Fort Collins, Colo.
I have been sitting around feeling sorry for myself all summer because I did not have a summer job to be working a’horseback. I have lived my life straddling a horse in one way or another and this was just taking all my joy away from me. The last time I was on a horse was in the first part of June when I traveled to Green River and won the team-penning buckle.
Then of course I entered the official Team Penning at the “Ranch” County Fair and got my “lunch ate” by the professionals. I just came home feeling dejected, questioning if I was getting too old to be competitive any more and would have to spend the rest of my life as a spectator. My horse, John, is getting old also and though he is still good for short competitions, I can feel him getting tired if they go on for too long.
So, when my friend, Brenda, called and asked if I wanted to go along on a trail ride up by Red Feather Lake, I answered, “YES”; then she said it would be with three women. Did I still want to go? “Well … yes”.
I just wanted to get out of the house and horseback in some open country ” I didn’t care if it was with all women ” I just wanted to get out. Turned out the women were all good friends of mine that I had driven bus with for a number of years. Carrie Saunders had spent several summers working with a horseback outfit, taking long trail rides through the mountains, and her roommate Laura had not been actively riding for a number of years but grew up in the country we were to ride in.
When we stopped to unload at the Mount Margaret trail head, it didn’t look like much of a favorite spot for hikers, bicycle riders and horsebackers There was just a small pullout right off the highway, with room enough to park several horse trailers and a number of cars. I had asked to take my dog along and try him out following us. When we moved out, he followed along as if he had been doing this all his life, investigating smells and brush. The country was beautiful with a wide trail that wandered through thinned forest.
I had been concerned because my horse was shod with only front shoes, but Brenda advised that the trail was easy and he would be okay. In fact, Carrie had no shoes on her horse and got along fine, as it is not rocky and is good traveling. The wide-open meadows between forests showed signs of cattle grazing, which made it my kind of country. As we rode on, I found that my spirits rose higher and I breathed deeper, taking in lungs full of fresh mountain air.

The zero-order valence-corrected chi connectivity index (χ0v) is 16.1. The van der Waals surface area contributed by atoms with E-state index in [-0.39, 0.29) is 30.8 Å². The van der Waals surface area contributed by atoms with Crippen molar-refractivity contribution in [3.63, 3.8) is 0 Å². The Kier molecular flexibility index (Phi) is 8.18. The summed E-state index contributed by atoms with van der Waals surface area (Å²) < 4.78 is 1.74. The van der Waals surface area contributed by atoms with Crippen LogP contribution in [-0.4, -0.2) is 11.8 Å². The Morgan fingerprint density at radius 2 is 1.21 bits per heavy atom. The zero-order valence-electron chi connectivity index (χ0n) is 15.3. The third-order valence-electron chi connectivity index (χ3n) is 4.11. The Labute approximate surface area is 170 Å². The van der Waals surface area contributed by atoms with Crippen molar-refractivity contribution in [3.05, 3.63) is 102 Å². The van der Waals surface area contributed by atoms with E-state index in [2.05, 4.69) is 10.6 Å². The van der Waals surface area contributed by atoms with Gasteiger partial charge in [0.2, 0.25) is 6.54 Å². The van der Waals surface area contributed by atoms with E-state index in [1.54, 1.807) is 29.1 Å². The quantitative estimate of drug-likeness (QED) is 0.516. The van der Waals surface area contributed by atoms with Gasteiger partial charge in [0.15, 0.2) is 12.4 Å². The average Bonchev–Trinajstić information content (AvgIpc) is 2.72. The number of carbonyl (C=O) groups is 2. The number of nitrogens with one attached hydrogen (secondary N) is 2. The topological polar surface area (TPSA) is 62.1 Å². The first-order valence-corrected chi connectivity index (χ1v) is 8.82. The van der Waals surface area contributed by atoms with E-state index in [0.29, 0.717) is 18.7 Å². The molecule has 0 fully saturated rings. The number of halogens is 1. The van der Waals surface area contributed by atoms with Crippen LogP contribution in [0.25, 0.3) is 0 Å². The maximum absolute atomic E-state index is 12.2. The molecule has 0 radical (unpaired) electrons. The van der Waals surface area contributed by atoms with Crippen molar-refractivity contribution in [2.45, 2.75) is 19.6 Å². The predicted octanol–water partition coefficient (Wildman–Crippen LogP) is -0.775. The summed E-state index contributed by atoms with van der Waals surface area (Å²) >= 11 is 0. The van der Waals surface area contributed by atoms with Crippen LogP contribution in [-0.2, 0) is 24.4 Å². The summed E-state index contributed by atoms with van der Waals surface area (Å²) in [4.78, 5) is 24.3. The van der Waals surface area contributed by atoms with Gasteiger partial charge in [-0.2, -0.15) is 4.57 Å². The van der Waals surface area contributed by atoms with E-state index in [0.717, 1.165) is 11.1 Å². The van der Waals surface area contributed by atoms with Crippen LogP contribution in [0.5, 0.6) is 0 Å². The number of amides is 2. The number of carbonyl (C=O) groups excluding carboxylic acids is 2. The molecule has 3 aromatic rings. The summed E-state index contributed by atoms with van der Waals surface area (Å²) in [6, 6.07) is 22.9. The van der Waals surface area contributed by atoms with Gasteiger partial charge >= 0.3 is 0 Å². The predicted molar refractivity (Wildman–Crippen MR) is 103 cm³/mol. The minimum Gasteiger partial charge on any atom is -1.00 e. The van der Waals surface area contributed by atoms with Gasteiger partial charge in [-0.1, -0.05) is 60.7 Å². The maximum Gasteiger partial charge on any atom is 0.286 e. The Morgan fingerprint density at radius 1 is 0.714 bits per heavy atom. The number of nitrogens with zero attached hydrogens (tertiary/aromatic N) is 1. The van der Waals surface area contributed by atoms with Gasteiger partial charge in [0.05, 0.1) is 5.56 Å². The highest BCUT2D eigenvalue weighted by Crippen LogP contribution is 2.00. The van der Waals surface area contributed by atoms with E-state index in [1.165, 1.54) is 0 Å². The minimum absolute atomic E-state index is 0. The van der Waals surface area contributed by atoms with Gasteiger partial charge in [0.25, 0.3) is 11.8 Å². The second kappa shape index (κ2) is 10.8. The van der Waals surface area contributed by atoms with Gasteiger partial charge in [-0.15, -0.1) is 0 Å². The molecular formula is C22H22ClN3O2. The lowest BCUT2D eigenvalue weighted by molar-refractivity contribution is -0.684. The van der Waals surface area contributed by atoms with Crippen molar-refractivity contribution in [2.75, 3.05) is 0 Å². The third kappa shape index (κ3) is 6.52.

However, my dog, Blaze began to get hot and poop out because the only water we had crossed was Lone Pine Creek at the beginning and the ride began to get hot. We stopped once and found a pocket in a rock where I gave Blaze a drink from my water jug. That perked him up a little and we went on. The country was, in my mind, beautiful ” not in high mountain peaks and tall, thick pine trees, but beautiful open space snuggled between sparkly sprinkled trees.
Along the way, we could see campsites set up by the Forest Service and evidence of dead tree cutting, which opened up the country. We met up with hikers carrying daypacks and an occasional horseback riders, but not enough to overpopulate the area ” interesting for a Sunday afternoon outing, but enough to tell it was a popular trail.
Blaze began to get really tired and hot so Carrie offered to give him a ride and I took her up on it. Blaze didn’t know if he liked this or not, but after a while he settled into the ride for a little while. Then, it clouded up and began to rain a little and she let him down. When we reached the creek, he drank long and hard.
Back at the trailer, as we loosened the cinches and loaded up for the trip home I couldn’t thank Brenda, Carrie and Laura enough for inviting me along on the trip. My only regret was that I had forgotten a camera so I could share part of it with you.
Roger Thompson is a CHA certified instructor of advanced Western horsemanship and beginning English riding.
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